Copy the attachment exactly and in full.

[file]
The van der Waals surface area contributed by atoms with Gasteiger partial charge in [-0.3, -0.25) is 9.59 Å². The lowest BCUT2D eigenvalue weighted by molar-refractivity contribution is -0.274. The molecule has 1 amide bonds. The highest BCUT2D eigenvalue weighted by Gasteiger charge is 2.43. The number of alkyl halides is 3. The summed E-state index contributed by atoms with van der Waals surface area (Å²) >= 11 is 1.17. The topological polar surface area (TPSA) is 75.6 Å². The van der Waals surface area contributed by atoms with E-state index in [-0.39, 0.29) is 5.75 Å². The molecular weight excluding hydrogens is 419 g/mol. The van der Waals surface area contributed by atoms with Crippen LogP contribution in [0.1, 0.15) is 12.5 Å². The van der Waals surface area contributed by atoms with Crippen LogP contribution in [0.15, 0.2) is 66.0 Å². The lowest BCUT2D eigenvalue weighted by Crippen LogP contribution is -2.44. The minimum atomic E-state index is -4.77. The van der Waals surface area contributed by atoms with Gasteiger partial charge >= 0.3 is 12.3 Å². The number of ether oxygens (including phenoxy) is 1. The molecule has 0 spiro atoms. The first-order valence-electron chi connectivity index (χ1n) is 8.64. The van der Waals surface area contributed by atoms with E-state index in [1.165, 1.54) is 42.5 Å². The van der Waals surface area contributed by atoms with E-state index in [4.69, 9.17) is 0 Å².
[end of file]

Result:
The van der Waals surface area contributed by atoms with Gasteiger partial charge in [-0.3, -0.25) is 9.59 Å². The lowest BCUT2D eigenvalue weighted by molar-refractivity contribution is -0.274. The molecule has 1 amide bonds. The highest BCUT2D eigenvalue weighted by Gasteiger charge is 2.43. The number of alkyl halides is 3. The summed E-state index contributed by atoms with van der Waals surface area (Å²) >= 11 is 1.17. The topological polar surface area (TPSA) is 75.6 Å². The van der Waals surface area contributed by atoms with E-state index in [-0.39, 0.29) is 5.75 Å². The molecular weight excluding hydrogens is 419 g/mol. The van der Waals surface area contributed by atoms with Crippen LogP contribution in [0.1, 0.15) is 12.5 Å². The van der Waals surface area contributed by atoms with Crippen LogP contribution in [0.15, 0.2) is 66.0 Å². The lowest BCUT2D eigenvalue weighted by Crippen LogP contribution is -2.44. The minimum atomic E-state index is -4.77. The van der Waals surface area contributed by atoms with Gasteiger partial charge >= 0.3 is 12.3 Å². The number of ether oxygens (including phenoxy) is 1. The molecule has 0 spiro atoms. The first-order valence-electron chi connectivity index (χ1n) is 8.64. The van der Waals surface area contributed by atoms with E-state index in [1.165, 1.54) is 42.5 Å². The van der Waals surface area contributed by atoms with E-state index in [4.69, 9.17) is 0 Å².